ⓘ Baggy green. The baggy green is a cricket cap of dark myrtle green colour, which has been worn by Australian Test cricketers since around the turn of the twenti ..


ⓘ Baggy green

The baggy green is a cricket cap of dark myrtle green colour, which has been worn by Australian Test cricketers since around the turn of the twentieth century. The cap was not originally baggy as evidenced by photographs of early players. The cap has long been a symbol of national pride in Australia, and was described by the chief executive of the MCC as the "most famous cricket cap in the world".

While respect for the baggy green cap has always been high, it has grown in stature since the 1990s, chiefly due to the efforts of captains Mark Taylor and Steve Waugh. Waugh regularly expressed his belief that the honouring of the traditions of the game was critical to the success of a team: "To be able to partake of these rituals and traditions has meant you have been awarded the highest honour in Australian cricket - you have been selected to play for your country."

The baggy green cap was originally supplied to the player as part of a kit of equipment, and a new one was routinely issued for each tour, with the year number on it. In fact, a few former Australian players have been known to use the cap for non-cricketing purposes. Bill Lawry used the cap while cleaning his pigeons nest, while Bill Ponsford was known to wear the cap to protect his hair while painting the fence in front of his house. Ian Chappell never kept any of his baggy green caps. In the early 1990s an unofficial practice emerged amongst test players never to replace a baggy green cap, most notably by Steve Waugh. Although there is no official rule against a player obtaining a replacement cap from Cricket Australia, this almost never occurs, and the increasingly dilapidated state of an ageing baggy green cap is a de facto symbol of seniority amongst the players in the team.

During his captaincy Taylor instituted a pre-match ceremony for the awarding of a cap. This continued under Waugh, who introduced a refinement whereby new players would receive their "baggy green" from a past player of a similar discipline. Ponting changed it again, making the presentation himself rather than using a former player. Another tradition instituted by Taylor but suggested by Steve Waugh, and one that has also continued is the practice of all players wearing the cap during the first session in the field of a Test match, as a symbol of solidarity. Even Shane Warne, known for his preference for a floppy sun hat, observed this tradition without question. Modern players seldom wear the baggy green cap while batting, choosing a protective helmet instead, especially when facing faster bowlers.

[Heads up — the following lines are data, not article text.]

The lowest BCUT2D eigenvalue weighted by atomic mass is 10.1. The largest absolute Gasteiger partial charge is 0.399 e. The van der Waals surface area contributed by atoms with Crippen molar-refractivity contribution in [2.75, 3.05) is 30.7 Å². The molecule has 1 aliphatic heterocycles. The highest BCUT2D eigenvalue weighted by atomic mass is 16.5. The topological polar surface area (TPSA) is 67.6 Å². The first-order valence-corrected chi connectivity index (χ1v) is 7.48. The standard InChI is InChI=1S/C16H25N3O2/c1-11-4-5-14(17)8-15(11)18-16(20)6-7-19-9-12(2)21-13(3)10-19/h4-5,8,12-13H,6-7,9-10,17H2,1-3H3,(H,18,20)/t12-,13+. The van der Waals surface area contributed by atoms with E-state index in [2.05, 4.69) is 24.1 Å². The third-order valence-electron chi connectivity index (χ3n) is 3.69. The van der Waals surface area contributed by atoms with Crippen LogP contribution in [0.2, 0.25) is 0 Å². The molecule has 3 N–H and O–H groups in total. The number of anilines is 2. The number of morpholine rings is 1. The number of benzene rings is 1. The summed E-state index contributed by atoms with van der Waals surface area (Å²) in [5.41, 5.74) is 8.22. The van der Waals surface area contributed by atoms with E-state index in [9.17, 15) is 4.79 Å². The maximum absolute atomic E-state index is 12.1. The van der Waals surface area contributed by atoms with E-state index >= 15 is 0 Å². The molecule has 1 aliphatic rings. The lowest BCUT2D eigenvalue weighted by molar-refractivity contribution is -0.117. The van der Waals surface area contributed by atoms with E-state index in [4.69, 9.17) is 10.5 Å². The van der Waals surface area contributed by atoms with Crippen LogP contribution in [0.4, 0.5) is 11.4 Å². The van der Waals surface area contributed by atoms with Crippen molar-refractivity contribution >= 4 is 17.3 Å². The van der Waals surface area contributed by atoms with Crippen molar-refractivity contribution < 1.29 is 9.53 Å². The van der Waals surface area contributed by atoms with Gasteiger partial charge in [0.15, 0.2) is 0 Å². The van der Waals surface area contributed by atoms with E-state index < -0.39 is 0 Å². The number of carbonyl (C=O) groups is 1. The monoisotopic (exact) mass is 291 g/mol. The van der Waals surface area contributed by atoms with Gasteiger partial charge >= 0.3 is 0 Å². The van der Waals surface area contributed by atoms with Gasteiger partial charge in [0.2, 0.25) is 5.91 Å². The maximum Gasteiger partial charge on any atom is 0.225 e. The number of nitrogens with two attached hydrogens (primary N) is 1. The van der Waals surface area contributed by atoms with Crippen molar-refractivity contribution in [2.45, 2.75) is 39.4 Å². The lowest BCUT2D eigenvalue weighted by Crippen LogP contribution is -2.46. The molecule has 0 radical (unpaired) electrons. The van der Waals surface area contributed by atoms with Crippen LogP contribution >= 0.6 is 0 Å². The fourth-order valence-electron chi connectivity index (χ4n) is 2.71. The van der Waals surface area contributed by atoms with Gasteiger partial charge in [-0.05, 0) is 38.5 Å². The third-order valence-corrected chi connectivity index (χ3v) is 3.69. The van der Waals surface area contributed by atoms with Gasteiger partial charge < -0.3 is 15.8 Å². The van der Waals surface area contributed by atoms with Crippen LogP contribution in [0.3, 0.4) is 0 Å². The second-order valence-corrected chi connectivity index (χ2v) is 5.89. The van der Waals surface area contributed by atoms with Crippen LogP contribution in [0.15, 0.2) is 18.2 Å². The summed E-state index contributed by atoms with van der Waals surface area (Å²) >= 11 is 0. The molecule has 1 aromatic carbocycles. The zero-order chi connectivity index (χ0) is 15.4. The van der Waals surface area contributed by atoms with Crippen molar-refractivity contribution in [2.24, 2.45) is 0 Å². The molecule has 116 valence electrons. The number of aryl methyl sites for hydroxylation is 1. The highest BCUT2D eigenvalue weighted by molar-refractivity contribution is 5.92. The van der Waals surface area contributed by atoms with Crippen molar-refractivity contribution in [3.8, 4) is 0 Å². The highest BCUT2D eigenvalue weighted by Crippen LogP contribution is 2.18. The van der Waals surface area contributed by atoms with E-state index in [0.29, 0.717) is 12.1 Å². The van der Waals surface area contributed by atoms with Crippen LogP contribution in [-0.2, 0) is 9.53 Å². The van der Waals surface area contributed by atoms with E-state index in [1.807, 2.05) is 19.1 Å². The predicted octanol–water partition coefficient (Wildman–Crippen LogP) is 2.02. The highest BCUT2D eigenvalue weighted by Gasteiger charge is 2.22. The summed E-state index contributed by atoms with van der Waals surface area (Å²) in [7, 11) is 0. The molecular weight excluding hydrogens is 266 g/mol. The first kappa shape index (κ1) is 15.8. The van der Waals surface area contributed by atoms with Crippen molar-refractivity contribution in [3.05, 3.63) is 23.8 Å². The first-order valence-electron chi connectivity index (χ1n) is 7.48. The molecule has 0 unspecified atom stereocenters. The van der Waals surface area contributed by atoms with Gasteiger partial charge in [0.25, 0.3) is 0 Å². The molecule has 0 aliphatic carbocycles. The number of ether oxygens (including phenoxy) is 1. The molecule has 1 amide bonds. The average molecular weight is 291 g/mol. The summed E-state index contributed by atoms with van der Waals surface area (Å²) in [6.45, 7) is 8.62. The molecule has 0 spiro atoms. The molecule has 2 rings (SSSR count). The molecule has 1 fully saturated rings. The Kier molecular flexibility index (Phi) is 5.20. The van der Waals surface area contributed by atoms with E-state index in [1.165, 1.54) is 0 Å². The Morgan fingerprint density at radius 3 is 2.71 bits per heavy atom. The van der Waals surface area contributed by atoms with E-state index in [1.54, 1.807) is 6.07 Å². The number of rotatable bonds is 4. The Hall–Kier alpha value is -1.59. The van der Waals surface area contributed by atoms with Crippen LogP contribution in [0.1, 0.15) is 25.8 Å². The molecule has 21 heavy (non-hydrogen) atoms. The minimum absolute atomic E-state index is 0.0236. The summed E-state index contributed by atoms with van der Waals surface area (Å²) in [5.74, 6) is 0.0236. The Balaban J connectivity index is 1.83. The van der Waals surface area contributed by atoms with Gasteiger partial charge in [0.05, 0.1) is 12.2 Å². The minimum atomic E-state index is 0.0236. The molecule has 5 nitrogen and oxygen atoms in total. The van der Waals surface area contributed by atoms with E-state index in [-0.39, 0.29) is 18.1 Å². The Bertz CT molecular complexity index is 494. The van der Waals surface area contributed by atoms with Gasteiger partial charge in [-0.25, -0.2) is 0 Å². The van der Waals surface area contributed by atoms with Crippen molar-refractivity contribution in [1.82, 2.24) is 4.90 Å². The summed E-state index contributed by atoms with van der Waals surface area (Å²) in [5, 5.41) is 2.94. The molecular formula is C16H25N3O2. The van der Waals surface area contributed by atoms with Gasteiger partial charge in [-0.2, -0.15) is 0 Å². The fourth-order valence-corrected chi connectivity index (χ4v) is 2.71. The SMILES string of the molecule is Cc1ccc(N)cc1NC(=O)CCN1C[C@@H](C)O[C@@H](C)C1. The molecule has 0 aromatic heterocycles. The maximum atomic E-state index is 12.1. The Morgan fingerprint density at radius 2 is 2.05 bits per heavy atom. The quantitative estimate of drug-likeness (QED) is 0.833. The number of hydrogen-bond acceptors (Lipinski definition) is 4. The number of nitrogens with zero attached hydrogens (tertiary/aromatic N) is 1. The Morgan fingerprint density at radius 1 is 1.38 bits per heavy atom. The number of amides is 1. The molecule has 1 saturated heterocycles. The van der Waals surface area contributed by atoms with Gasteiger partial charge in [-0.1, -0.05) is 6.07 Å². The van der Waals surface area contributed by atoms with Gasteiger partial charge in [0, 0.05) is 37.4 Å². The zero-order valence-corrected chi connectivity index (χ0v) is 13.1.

Baggy green caps can in some cases be prized as valuable sporting memorabilia. The cap worn by Sir Donald Bradman during his final season in 1948 sold in 2003 for A$425.000, and the 1953 cap of Keith Miller sold at auction for A$35.000. Even the caps of lesser-known players have fetched figures above A$10.000. The baggy green of Shane Warne was sold at auction, purchased by the Commonwealth Bank in January of 2020 for A$1.007.500. Warnes cap is to be taken on a national tour, and subsequently put on display in the International Cricket Hall of Fame. The proceeds from the auction are to be used to support emergency services responding to 2019–20 Australian bushfire season.


1. Coat of arms

Sometimes incorrectly called a "crest", the "achievement" or coat of arms on the Baggy Green cap is a pre-federation symbol representing Australian commercial endeavours of the time: wool-growing, shipping, mining and agriculture.

It consists of: a crest being a rising sun; over a torse or wreath of red and gold; over a shield ; supporters being a kangaroo and an emu; all over a motto "Australia" on a scroll.

The baggy green worn by male players has the motto in gold on a red background; on the womens baggy green, the motto and background colours are reversed.

Contrary to a common belief, with the exception of the supporters and the motto, this coat of arms is entirely different to the present and any former national coat of arms. Since 1912 the Coat of Arms of Australia has borne the badges of the six Australian states, enclosed and unified on a shield under a wreath of blue and gold bearing a Commonwealth Star.

The device on the cap is sometimes referred to as Australias Cricket Coat of Arms, although it has otherwise been abandoned by Cricket Australia. It is replicated on the protective helmet, but not on any other badged item of clothing worn by the Australian team. These now feature the current emblem of Cricket Australia, being a modern distorted shield with the ubiquitous Southern Cross on a green and gold field of a rising sun and a wicket casting a shadow on a pitch.